Donald Charles Furness
- 341Wallaby Number
Don Furness was a colourful yet luckless hooker who forged a rugby career both as a player and an official. It remains undisputed that Furness was the finest technical hooker in the country during the 1940s. He was undoubtedly the quickest striker for the ball in the game however the greater mobility of rivals Wal Dawon and Ken Kearney proved to be a decisive factor when representative teams came to be selected.
A loyal servant of the Randwick RUFC, and who later became a prominent referee, Furness was born in Sydney but raised in Melbourne before he returned to complete his education at Marcellin College. He played first grade at Randwick in 1941 but then joined the 2nd Australian Imperial Force.
He reappeared on the rugby scene in 1945 when chosen for Combined Services against Metropolitan and emerged as international Alby Stone's rival for the New South Wales side to play Queensland. The following year, after many outstanding performances, Furness gained recognition with selection in the NSW squad to practise for state selection. At the time Furness was rated by Cyril Towers as Australia's best hooker however he never had a chance to oppose his two main rivals - Dawson and Queensland’s Kevin Hodda - so it was no surprise when he missed a spot on the Australian tour to New Zealand.
Unfortunately the Wallabies were struck down by injury, Hodda hurt his knee in the opening match against North Auckland, and Furness was called in as a replacement. He played three matches, the last of which was against the Maori at Hamilton three days before the final Test. Although he did not know it at the time that match against the Maori was his Test debut. The following year Furness out-hooked Hodda and then, on debut for New South Wales, New Zealand’s Eric Catley. Catley later said he had been beaten only once previously in his career, by South Africa’s Jan Lotz during the 1937 Springbok tour. Remarkably Furness was not only overlooked for Kearney in the first Test team but missed a spot on the reserves to Hodda. Further disappointment followed when, to the astonishment of the All Blacks, Furness failed to make the Third Wallabies tour to the U.K. and Europe.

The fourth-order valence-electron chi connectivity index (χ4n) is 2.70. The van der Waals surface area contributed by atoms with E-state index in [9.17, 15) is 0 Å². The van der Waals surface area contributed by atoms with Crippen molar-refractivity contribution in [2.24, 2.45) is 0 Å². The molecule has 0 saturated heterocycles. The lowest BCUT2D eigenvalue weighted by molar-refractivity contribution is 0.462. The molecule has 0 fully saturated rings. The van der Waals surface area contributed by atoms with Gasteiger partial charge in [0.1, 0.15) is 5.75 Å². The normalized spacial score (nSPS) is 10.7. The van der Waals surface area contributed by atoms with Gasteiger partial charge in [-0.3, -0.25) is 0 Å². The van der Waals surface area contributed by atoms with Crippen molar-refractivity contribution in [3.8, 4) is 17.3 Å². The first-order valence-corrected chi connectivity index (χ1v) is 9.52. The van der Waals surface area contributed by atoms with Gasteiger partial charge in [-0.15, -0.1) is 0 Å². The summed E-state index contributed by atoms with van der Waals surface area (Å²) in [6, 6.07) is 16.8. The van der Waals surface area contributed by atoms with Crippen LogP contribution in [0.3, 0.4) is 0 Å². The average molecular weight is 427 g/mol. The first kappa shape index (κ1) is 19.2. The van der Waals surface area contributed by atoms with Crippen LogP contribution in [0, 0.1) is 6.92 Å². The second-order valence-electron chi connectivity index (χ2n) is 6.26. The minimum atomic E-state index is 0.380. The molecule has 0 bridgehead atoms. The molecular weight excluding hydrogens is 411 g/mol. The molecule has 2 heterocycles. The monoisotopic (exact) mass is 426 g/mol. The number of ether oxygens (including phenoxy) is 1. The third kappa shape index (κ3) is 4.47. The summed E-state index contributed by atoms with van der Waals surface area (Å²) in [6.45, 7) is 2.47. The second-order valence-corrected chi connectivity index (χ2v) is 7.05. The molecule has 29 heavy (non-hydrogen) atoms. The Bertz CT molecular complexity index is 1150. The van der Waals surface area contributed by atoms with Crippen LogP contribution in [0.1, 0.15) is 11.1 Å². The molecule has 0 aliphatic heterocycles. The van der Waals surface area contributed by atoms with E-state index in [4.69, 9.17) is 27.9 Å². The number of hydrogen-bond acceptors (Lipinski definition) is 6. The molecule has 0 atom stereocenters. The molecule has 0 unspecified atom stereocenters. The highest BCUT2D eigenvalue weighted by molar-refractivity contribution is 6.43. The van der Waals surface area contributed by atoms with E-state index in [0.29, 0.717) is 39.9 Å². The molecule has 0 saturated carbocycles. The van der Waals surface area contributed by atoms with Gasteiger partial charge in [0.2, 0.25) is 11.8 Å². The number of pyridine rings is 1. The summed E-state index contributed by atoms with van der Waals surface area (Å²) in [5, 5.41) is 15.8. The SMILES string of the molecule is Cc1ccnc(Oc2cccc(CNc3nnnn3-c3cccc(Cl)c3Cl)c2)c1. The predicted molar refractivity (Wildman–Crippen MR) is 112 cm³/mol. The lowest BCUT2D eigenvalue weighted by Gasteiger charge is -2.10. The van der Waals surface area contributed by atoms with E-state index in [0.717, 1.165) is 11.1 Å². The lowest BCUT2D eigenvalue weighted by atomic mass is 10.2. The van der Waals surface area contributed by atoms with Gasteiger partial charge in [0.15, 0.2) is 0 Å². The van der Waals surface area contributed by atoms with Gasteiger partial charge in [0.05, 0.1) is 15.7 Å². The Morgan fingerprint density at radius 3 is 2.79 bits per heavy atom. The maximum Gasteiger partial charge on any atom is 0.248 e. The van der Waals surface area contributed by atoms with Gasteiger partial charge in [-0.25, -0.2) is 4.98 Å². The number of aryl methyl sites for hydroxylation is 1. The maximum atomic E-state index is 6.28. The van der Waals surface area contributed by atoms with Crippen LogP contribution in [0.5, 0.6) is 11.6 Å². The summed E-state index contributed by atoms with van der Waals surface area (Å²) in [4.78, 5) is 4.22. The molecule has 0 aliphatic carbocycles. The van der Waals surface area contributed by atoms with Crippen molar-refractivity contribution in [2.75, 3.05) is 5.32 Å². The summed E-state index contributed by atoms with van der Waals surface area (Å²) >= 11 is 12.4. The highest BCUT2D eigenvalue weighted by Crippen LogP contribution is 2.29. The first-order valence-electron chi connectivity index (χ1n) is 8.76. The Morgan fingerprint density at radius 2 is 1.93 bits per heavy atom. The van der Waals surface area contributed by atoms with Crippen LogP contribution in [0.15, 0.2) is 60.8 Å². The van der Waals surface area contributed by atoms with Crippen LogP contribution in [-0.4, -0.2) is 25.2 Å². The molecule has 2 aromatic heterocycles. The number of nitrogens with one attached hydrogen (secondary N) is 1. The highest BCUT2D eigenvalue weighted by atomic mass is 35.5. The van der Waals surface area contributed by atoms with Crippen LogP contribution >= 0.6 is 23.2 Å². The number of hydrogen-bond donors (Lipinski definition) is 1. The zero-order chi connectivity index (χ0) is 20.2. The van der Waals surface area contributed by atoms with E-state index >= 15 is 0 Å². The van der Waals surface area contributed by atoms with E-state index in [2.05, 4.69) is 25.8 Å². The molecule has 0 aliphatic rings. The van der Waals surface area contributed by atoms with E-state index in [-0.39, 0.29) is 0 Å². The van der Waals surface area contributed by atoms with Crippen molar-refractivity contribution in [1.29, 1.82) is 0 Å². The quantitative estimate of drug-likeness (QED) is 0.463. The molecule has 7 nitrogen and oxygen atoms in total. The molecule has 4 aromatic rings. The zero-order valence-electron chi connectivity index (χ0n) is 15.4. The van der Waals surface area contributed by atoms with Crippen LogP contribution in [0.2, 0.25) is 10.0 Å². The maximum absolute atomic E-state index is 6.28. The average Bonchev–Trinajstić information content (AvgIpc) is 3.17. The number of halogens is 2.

The following year Furness humbled Dawson 27-6 in the scrums when South defeated North 22-11 in the state trial match and he then beat Queensland’s Nev Cottrell 22-13 in the fourth interstate game. Unfortunately fate worked against Furness yet again as Australia did not play any Tests that year after the English and French internationals in January. In 1949 Furness played his 100th match for Randwick and earned a second Wallaby tour, again to New Zealand, however Cottrell started in both Tests.
Furness retired upon his return to Australia and turned his attention to refereeing with immediate success. He was quickly promoted to regular first grade and in 1952 officiated both home Tests against the flying Fijians. In later years he became the president of Randwick and was rewarded with life membership for his years of loyal and devoted service.
Don Furness played one Test for Australia and will forever be Wallaby #341.
Furness won his first Test cap at hooker propped by Ernie Freeman and ‘Wallaby Bob’ McMaster in the 0-20 loss to the Maori at Rugby Park.